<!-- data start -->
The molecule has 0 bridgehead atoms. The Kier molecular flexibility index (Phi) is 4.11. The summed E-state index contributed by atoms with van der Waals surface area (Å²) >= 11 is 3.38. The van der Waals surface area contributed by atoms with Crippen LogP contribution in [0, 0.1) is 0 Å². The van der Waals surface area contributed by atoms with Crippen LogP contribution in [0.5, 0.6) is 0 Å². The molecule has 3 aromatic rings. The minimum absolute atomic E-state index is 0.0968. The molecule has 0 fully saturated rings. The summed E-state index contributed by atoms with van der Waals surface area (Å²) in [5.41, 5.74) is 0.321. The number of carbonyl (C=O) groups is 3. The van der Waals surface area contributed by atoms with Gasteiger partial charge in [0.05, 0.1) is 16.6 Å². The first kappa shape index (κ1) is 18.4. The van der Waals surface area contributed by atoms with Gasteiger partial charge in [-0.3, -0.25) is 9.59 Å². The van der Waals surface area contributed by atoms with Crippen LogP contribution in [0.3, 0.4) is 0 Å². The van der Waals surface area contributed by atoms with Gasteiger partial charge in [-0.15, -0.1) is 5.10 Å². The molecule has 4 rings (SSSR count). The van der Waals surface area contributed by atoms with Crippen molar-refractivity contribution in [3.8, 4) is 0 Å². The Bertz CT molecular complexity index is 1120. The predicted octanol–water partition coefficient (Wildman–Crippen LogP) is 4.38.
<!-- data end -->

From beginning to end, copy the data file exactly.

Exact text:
The molecule has 0 bridgehead atoms. The Kier molecular flexibility index (Phi) is 4.11. The summed E-state index contributed by atoms with van der Waals surface area (Å²) >= 11 is 3.38. The van der Waals surface area contributed by atoms with Crippen LogP contribution in [0, 0.1) is 0 Å². The van der Waals surface area contributed by atoms with Crippen LogP contribution in [0.5, 0.6) is 0 Å². The molecule has 3 aromatic rings. The minimum absolute atomic E-state index is 0.0968. The molecule has 0 fully saturated rings. The summed E-state index contributed by atoms with van der Waals surface area (Å²) in [5.41, 5.74) is 0.321. The number of carbonyl (C=O) groups is 3. The van der Waals surface area contributed by atoms with Gasteiger partial charge in [0.05, 0.1) is 16.6 Å². The first kappa shape index (κ1) is 18.4. The van der Waals surface area contributed by atoms with Gasteiger partial charge in [-0.3, -0.25) is 9.59 Å². The van der Waals surface area contributed by atoms with Crippen LogP contribution in [0.3, 0.4) is 0 Å². The van der Waals surface area contributed by atoms with Gasteiger partial charge in [-0.15, -0.1) is 5.10 Å². The molecule has 4 rings (SSSR count). The van der Waals surface area contributed by atoms with Crippen molar-refractivity contribution in [3.8, 4) is 0 Å². The Bertz CT molecular complexity index is 1120. The predicted octanol–water partition coefficient (Wildman–Crippen LogP) is 4.38.